U.S. crude oil production experienced a surprising drop last week, even though domestic demand for oil and petroleum products increased. This came as a surprise to some energy analysts. Furthermore, the IEA, International Energy Agency came out with a forecast for global oil demand to fall 8.1 million barrels per day in 2020.
I have to say, this is terrible news coming from the IEA. Just last month, the IEA stated that global oil demand could fall to 7.1 mbd (million barrels per day), but only recently updated their forecast for an 8.1 mbd decline in 2020 due to “gloomy airline travel.”
Actually, we don’t really know what global oil demand will look like by the end of the year. There are way too many variables. Even though the Fed and central banks are planning to pump in more stimulus plans over the next few months, the negative SNOWBALL EFFECT of all the closed stores, unemployment, commercial real estate armageddon, collapse in airline travel, supply chain disruptions, and so forth, will likely impact oil demand to a greater degree by the end of 2020 and into 2021.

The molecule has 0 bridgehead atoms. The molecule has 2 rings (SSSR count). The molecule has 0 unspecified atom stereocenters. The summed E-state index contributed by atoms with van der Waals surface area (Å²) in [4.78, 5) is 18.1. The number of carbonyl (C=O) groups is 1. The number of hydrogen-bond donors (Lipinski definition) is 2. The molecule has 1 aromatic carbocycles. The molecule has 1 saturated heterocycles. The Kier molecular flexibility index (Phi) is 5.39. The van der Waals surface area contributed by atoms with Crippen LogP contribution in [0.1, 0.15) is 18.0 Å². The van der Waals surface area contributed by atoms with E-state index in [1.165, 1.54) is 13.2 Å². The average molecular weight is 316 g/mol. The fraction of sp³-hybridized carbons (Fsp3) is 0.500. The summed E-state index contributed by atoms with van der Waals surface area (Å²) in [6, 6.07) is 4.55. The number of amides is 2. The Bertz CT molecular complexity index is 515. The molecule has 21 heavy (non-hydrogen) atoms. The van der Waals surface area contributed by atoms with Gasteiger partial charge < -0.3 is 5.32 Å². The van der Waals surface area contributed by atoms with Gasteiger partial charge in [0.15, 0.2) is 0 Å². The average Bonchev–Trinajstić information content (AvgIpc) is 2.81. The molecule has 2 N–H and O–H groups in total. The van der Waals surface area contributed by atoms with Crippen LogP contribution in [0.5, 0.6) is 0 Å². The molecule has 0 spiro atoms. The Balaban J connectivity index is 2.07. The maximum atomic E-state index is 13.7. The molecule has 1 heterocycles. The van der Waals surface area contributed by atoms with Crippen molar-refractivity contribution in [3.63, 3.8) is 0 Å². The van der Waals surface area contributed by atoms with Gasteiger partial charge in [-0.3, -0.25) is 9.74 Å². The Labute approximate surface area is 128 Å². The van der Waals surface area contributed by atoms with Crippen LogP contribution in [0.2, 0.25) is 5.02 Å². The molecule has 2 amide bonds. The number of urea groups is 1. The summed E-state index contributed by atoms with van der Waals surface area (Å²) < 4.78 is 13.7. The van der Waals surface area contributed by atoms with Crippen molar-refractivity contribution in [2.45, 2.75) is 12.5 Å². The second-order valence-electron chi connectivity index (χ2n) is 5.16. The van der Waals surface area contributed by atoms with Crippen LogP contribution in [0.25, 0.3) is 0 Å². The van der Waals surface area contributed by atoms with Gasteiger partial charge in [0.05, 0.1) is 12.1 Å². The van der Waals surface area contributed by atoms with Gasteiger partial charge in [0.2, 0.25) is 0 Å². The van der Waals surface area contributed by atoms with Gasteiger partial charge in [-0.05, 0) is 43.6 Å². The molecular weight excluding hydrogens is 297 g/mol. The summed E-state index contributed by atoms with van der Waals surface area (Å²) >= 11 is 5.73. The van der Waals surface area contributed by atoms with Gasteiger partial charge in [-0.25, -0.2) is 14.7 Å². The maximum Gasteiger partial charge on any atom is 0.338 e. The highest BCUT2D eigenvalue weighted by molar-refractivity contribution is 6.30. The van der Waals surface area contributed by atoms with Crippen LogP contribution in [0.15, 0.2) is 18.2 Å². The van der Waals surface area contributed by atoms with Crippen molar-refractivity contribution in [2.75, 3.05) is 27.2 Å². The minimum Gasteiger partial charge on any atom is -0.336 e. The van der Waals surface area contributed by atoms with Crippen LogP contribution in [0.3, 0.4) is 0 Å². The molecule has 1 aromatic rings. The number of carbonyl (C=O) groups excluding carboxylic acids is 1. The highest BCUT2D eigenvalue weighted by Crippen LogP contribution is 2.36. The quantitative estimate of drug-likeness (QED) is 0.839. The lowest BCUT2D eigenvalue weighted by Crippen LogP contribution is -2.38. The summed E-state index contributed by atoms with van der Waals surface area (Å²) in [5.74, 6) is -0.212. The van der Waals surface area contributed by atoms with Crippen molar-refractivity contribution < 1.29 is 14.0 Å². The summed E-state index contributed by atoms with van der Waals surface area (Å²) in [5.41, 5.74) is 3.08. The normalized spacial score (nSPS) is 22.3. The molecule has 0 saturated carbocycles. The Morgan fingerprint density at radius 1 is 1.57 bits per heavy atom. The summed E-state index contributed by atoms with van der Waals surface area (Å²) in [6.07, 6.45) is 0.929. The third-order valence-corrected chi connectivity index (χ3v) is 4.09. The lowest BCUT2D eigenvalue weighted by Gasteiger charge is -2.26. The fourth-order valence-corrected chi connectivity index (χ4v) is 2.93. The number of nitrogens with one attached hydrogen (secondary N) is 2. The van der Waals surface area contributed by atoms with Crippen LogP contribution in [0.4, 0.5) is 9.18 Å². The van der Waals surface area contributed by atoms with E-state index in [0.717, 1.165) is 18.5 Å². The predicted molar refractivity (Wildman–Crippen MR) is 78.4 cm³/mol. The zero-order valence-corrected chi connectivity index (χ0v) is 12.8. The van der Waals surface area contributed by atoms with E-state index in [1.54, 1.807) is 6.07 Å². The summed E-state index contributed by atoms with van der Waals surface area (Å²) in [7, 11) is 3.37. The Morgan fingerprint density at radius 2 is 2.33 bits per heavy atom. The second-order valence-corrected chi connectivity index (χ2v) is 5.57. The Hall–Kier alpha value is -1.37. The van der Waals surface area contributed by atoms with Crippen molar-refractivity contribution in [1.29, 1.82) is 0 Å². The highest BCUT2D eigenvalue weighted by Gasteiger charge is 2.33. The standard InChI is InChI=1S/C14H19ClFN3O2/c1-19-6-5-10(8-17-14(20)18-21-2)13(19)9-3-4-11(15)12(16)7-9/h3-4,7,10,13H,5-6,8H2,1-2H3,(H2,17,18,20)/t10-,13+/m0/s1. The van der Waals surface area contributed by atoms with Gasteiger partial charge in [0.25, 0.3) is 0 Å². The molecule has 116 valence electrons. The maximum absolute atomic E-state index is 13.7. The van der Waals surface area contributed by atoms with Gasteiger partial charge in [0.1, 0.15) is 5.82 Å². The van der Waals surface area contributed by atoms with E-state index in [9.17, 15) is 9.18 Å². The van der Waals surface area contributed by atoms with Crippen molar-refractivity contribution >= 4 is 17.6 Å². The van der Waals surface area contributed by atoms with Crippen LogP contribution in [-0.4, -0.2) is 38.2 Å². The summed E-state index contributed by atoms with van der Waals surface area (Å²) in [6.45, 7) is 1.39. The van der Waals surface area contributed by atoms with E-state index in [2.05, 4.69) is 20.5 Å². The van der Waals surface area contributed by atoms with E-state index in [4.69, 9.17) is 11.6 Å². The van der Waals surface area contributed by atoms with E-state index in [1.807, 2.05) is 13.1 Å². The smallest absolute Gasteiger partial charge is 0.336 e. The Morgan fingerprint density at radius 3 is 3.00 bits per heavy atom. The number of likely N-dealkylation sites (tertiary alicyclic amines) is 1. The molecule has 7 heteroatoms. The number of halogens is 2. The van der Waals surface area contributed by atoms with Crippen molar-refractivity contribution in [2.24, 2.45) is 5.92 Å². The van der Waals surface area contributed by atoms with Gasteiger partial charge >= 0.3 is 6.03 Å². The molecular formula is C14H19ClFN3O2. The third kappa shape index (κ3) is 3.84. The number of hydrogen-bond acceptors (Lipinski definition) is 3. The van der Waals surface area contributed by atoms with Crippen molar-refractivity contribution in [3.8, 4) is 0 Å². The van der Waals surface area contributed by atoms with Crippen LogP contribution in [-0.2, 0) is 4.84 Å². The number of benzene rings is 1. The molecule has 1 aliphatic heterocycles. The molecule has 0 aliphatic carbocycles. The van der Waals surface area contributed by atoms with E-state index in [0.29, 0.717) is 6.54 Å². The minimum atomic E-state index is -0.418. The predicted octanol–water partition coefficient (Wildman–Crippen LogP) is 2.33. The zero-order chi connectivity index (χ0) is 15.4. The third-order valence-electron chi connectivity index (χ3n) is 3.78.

Another CURVEBALL to hit the United States is the coming collapse in U.S. Shale oil production. While some companies have curtailed production, and are now bringing some of it back online, total U.S. crude oil production surprisingly declined to 10.7 mbd last week.
U.S. crude oil production reached a peak of 13.1 mbd in late February, right before the global contagion and shutdown of economies. It fell to a low of 10.5 mbd in mid-June, then rebounded to 11.0 mbd for the next two months. However, in the lasted EIA, U.S. Energy Information Agency weekly report, U.S. oil production fell from 11.0 mbd to 10.7 mbd last week.
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